🇷🇺 Nike takes stand: Nike says it plans to permanently close all its businesses in Russia in the coming months.

🎉 Messi's 35th: Lionel Messi turns 35 today. Great time to dive into his career records and milestones.

🏏 Wild wicket: New Zealand cricketer Henry Nicholls created a moment so unlikely it will probably never happen again.

5. ⚾️ Ole Miss magic: Rebels into CWS Finals

Ole Miss celebrating
Coach Mike Bianco celebrating with fans. Courtesy: Ole Miss Athletics

Ole Miss beat SEC West rival Arkansas, 2-0, on Thursday to advance to the CWS Finals for the first time in program history.

The backdrop: No one saw this miracle run coming — at least no one outside the Ole Miss clubhouse.

  • The Rebels climbed to a No. 1 ranking early in the season before tumbling out of the top 25 and falling to 7-14 in SEC play.
  • They were bounced from the SEC tournament after one game and were the last at-large team selected into the NCAA Tournament field.
  • Dylan DeLucia wasn't even in the rotation over the first half of the season. On Thursday, he became the first SEC pitcher since 1993 to throw a CWS shutout.

What they're saying: I love this quote from Rebels coach Mike Bianco on what makes baseball special:

"I think baseball is such a neat game where you can't call timeout at the end and give it to your best player, design a play to throw it to him or let him take the final shot. Baseball's that game where you get to the ninth inning, the lineup is the lineup. With two outs, the runners are on and you can't bat [your best player]. You can't devise a play."

What's next: Ole Miss will face Oklahoma in a best-of-three title bout beginning tomorrow night.

6. ⛷ Nordic combined's uncertain future

Nordic combined
Photos: Adam Pretty/Getty Images; Jonathan Nackstrand/AFP via Getty Images

One of the oldest Winter Olympics sports is in danger of being eliminated, Jeff writes.

Driving the news: The IOC executive board is expected to vote this weekend on the future of Nordic combined, one of the 16 original Winter Olympic events in 1924.

State of play: Nordic combined, which combines ski jumping and cross-country skiing, faces two existential crises in the eyes of the IOC: gender equality and relevance.

  • It's the only winter event without a women's competition, and while women's Nordic combined has made strides in recent years, the IOC remains skeptical that it merits Olympic inclusion.
  • And so, in an effort to ensure gender equality, it may drop the sport entirely. "Without the women, it could be a challenge for us to keep the boys," Nordic combined race director Lasse Ottesen told NYT.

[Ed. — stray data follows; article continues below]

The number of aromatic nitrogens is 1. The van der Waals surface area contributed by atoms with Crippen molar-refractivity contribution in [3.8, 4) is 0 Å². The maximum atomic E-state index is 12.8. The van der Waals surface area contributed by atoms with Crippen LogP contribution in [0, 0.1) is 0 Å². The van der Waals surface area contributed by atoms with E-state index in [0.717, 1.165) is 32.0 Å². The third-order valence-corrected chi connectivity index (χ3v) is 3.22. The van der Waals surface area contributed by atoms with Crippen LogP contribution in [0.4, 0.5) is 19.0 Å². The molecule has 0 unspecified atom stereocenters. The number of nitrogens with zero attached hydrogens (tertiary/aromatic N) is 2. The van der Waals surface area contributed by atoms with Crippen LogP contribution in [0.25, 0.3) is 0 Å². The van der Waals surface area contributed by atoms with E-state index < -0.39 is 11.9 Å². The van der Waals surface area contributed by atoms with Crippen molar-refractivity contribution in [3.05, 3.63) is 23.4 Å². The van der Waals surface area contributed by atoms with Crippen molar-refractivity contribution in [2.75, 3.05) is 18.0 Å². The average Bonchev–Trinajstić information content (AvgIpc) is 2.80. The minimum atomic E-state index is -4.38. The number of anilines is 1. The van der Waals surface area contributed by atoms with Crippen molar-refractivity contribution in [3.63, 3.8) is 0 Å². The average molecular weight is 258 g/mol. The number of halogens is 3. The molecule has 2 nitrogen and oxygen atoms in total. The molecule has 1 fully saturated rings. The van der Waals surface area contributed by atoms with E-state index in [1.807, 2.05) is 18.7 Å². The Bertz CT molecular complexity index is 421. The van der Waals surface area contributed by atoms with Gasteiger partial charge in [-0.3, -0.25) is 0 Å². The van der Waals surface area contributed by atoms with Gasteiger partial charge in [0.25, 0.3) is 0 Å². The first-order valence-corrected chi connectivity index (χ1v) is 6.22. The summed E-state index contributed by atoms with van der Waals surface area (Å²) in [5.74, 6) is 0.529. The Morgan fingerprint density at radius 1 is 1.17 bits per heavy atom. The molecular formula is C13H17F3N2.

Between the lines: The IOC is also trying to create a program that appeals to younger viewers, and Nordic combined simply doesn't move the needle the way that Alpine, freestyle and snowboarding do.

Go deeper: How it feels to compete in the only Olympic sport not open to women (On Her Turf)

7. 🌎 The world in photos

In Gee Chun
Photo: Elsa/Getty Images

BETHESDA, Md. — In Gee Chun shot an eight-under 64 for a five-stroke lead after the first round of the Women's PGA Championship, tying a record for the largest 18-hole lead at a women's major.

Aaron Judge celebration
Photo: Jim McIsaac/Getty Images

NEW YORK — Aaron Judge hit a walk-off single to lift the Yankees past the Astros, 7-6, on the eve of his unusual in-season arbitration hearing that will determine his 2022 salary.

  • State of play: Judge is asking for $21 million, New York has offered $17 million, and the arbitrator must pick one or the other. Either way, MLB's HR leader will be a steal.
Surfing huge wave
Three-time world champion Gabriel Medina, a Brazilian, getting some serious air during Thursday's action. Photo: Buda Mendes/Getty Images

SAQUAREMA, Brazil — After two years away, the World Surf League Champions Tour has returned to Brazil for one of the biggest celebrations in surfing: The Oi Rio Pro.

8. 📺 Watchlist: "Rise" comes to Disney+

Antetokounmpo brothers
Thanasis, Kostas and Giannis Antetokounmpo. Photo: David Sherman/NBAE via Getty Images

"Rise," the new movie based on the Antetokounmpo brothers, premieres today on Disney+.

  • Details: The film chronicles Giannis, Thanasis and Kostas' journey from Nigeria, to Greece, to becoming the first trio of brothers to all win NBA championships.
  • Fun fact: The actors playing Giannis and Thanasis are real-life brothers, Uche and Ral Agada, born in New Jersey with a Nigerian father. This is their first movie. Watch the trailer.

More to watch:

9. 🏀 NBA trivia

Banchero, Holmgren, Smith
Paolo Banchero, Chet Holmgren and Jabari Smith. Photo: Jennifer Pottheiser/NBAE via Getty Images

Freshmen went with the first three picks in Thursday's NBA draft, the first time that's happened since 2017.

  • Question: Who went 1-2-3 that year?
  • Hint: 76ers, Lakers, Celtics.

Answer at the bottom.

10. 🙈 1 naked thing: Nude pickleball

Photo illustration of Michelangelo's Statue of David holding a pickleball paddle
Photo Illustration: Brendan Lynch/Axios. Photo: Roberto Serra/Iguana Press/Getty Images

Pickleball is exploding in popularity — even among nudists.

Driving the news: Clothing-optional resorts are advertising their pickleball facilities, hosting tournaments and installing courts to meet demand, Axios Tampa Bay's Ben Montgomery writes.

  • Caliente Club and other Tampa Bay resorts host the popular Nightfall Pickleball every Monday at 5pm. "Grab your balls!" the flyer says.
  • "We tell people, just bring your tennis shoes," Mike Sullivan, a USA Pickleball ambassador and a resident of Cypress Cove Nudist Resort in Kissimmee, told Pickler.

Yes, butt: "All of them balls in play could be confusing!" someone posted on the Talk of the Villages message board.

Enjoy the weekend,

Kendall "More of a clothed tennis guy" Baker

Trivia answer: Markelle Fultz, Lonzo Ball, Jayson Tatum

🙏 Thanks for reading. Follow us on Twitter: @kendallbaker and @jeffreytracy. Tell your friends to sign up.